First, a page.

You need traffic to your website, and writing a good article focused on a keyword can help bring that traffic from the search engines.
Filtering by Competition level
The keywords within the keyword library are all have a perceived competition score between 0 and 30. The lower the number means the lower the competition, so greater the chance of your site ranking.
If you have a brand-new site, or if your existing site doesn’t have much domain authority, then you may want to start by going for the really low competition keywords.
RankIQ gives you a drop-down filter to choose between keywords with difficulty scores between 0-20, 21-25, and 26-30.
Filtering Keywords by “Estimated Time to Rank”
This is an interesting feature of RankIQ.
With each keyword in their keyword library they have an “Estimated Time to Rank” metric.
This is an estimated time on how long it will take your well-written article to rank in the top Google results.
They categorize the keywords into “Ultra Fast”, “Very Fast”, “Fast” and “Average”.
One of the main reasons new bloggers quit is because it takes time to see any results from their hard work.
At a regular job you work and get the money from those efforts on your next pay day. But with blogging, you have to put a lot of work in and you don’t know when or if you’ll make any money.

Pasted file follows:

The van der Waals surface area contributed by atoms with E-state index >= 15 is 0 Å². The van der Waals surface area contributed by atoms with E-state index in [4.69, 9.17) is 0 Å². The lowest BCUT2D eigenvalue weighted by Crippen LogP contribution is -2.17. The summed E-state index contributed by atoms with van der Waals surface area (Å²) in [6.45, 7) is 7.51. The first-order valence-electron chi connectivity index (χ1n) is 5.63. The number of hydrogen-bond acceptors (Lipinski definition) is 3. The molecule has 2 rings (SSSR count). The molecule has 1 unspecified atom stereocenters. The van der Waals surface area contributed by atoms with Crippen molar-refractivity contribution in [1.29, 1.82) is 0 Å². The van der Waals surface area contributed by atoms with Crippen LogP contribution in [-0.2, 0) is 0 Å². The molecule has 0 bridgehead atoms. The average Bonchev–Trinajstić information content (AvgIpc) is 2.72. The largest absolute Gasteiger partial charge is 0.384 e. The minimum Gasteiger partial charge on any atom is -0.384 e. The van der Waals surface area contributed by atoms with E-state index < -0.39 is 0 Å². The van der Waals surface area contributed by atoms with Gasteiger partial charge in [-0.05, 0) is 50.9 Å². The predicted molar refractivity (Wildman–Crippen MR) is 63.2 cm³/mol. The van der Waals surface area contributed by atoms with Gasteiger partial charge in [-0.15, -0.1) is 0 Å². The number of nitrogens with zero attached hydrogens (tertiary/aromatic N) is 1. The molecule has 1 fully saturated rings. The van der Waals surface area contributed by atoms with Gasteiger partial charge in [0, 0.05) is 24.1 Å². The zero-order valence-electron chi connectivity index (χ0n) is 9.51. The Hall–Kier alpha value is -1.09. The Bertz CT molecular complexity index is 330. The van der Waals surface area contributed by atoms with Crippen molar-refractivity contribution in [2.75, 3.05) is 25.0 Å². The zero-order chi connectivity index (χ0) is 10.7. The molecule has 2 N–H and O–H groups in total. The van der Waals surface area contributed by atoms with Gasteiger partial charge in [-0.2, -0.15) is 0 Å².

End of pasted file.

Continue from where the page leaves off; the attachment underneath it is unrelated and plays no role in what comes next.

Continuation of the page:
You could use this “Estimated Time to Rank” feature to try and achieve rankings and results faster.
Filter Keywords by estimated “Visits per Year”
This filtering option allows you to select keywords based on how many readers the RankIQ team estimates a well-crafted article on this keyword would get in a year.
Other SEO tools usually use a “Monthly Search Volume” tool that estimated how many times per month a keyword phrase is searched for in Google. So, an individual keyword’s search volume.
RankIQ does it differently.
They estimate how many visitors your ARTICLE would get in a year.
The Estimate: An article I wrote last year based on a RankIQ report had an estimated number of visits per year as between 1,200 and 2,400.
The Reality: my article got slightly more at 3,000 clicks from Google.
This is pretty close to the estimate.
The Estimate: Yet, another article I wrote based on a RankIQ keyword report had an estimate of between 9,200 and 10,400 visits per year.
The Reality: my article has had 3,700 clicks from Google in the last 12 months.
This is about 1/3 of RankIQ’s estimated visits per year.
All in all, I don’t have enough data to say how accurate this metric of “estimated visits per year is.”
Filter OUT Keywords (Keywords to exclude)
RankIQ also gives you the chance to narrow the results by eliminating some keywords from the list of displayed keywords.
For instance, if you are a party-planner and want to search for any keyword phrase that has the word “plans” in it, you put that into the “Search KWs” field. But you notice something. You notice that a lot of the keyword phrases it comes up with are about “DIY plans for ____”.
You don’t want to write about DIY plans for building a garden shed or anything like that.
And instead of having to scan the entire list trying to ignore these “DIY” keywords, you can simply use the “Exclude Keywords” filter.
In this example you’d type “DIY” into the “Exclude KWs” field. This will get rid of any keyword phrases with “DIY” in it, just leaving other options that have the keyword “plans” in it.